According to federal lobbying disclosure forms, from the spring of 2009 until the second quarter of 2012 (with a one-quarter break in 2010 and again in 2011), Harrison lobbied on behalf of the American Coalition for Clean Coal Electricity ― a front group for big coal companies that worked to undermine Obama’s climate change legislation and subsequent regulations. 

After denying the existence of climate change for years, coal companies abruptly changed course in 2008, tasking ACCCE with responsibility for a new $40 million marketing plan designed to give the industry a friendlier reputation. Greenhouse gasses, the industry now acknowledged, were harmful to the environment. But ACCCE claimed coal wasn’t the problem ― new technologies could clean it up.

Those technologies never really materialized, and ACCCE ultimately paid Podesta nearly $1.2 million over the course of Harrison’s involvement with the coal group. Harrison denies that he did any work to “kill Obama’s energy legislation” for ACCCE. Instead, he says he was seeking “incentives for clean coal technology” and financial assistance for “people in those communities and also something for people who invested money in a corporation that’s going to be shuttered” due to new regulations.

ACCCE, which declined to comment for this article, wasn’t Harrison’s only stint with the coal industry. The Podesta Group also received a total of $160,000 for lobbying work over the final six months of 2010 representing the National Mining Association, which includes Caterpillar, Alliance Coal, the American Coal Council, Arch Coal, Berwind and several coal interest groups. Harrison is listed as one of NMA’s lobbyists on federal disclosure forms.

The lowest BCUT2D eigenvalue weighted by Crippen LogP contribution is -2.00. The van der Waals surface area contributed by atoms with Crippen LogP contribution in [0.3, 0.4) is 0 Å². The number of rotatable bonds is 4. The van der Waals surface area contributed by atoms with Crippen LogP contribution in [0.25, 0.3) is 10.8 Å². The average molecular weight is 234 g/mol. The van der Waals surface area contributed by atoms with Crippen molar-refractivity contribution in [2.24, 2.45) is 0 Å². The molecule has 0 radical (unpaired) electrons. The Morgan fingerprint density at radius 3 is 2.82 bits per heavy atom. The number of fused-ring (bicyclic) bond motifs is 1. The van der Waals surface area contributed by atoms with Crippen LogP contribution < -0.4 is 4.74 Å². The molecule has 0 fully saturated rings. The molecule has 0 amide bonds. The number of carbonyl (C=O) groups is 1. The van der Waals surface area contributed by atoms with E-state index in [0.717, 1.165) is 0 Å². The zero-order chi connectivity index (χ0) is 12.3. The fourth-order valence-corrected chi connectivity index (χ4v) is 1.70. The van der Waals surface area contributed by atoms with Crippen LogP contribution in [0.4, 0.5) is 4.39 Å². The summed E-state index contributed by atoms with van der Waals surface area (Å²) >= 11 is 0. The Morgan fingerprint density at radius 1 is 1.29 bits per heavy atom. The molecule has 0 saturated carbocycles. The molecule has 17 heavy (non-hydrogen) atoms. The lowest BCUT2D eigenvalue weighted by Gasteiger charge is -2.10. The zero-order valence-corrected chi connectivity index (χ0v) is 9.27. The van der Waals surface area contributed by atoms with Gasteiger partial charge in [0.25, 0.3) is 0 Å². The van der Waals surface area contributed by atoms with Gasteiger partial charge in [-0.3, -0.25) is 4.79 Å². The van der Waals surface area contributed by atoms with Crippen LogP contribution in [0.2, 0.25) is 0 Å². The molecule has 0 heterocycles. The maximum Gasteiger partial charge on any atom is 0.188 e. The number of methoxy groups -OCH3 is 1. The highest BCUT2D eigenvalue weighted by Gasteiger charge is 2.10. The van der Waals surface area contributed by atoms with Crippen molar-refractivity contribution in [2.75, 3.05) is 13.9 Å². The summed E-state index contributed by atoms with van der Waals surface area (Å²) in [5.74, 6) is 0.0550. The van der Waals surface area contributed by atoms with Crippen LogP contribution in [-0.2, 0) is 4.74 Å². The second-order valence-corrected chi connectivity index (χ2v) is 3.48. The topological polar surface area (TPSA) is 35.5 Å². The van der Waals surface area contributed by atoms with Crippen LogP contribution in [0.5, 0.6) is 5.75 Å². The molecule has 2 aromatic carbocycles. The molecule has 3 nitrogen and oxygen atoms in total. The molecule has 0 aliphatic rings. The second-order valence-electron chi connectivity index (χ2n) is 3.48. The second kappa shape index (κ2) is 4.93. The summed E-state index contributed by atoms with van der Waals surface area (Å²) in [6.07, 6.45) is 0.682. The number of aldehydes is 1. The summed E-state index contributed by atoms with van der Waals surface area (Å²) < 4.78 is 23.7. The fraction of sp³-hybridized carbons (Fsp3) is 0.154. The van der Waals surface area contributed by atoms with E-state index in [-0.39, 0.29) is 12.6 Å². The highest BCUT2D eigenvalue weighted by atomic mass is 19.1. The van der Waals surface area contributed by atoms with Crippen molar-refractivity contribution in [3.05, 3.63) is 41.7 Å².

Another of Harrison’s early lobbying gigs involved tobacco clients. For half of 2009, Harrison worked on a campaign to help tobacco companies fight new legislation moving through Congress that would require tougher, more explicit health warnings on cigarette boxes. Taken together, the three tobacco companies ― S & M Brands, Dosal Tobacco and Xcaliber International ― control the Bailey’s, Tahoe, Riverside, Echo, Edgefield, Exeter, 305, Competidora and DTC cigarette brands. Harrison also worked alongside the Zip-Zap cigarette rolling paper company and the Council of Independent Tobacco Manufacturers Association on the project. All told, tobacco interests paid the Podesta Group about $120,000 over the course of six months, according to the filings.

None of those companies or interest groups would comment on Harrison’s work on their behalf, but Harrison defended working for “small tobacco companies,” which he said would have been “shut down completely” by the new rules. The cigarette industry is heavily concentrated at the top, with 85 percent of the domestic market controlled by Altria, Philip Morris and Reynolds American.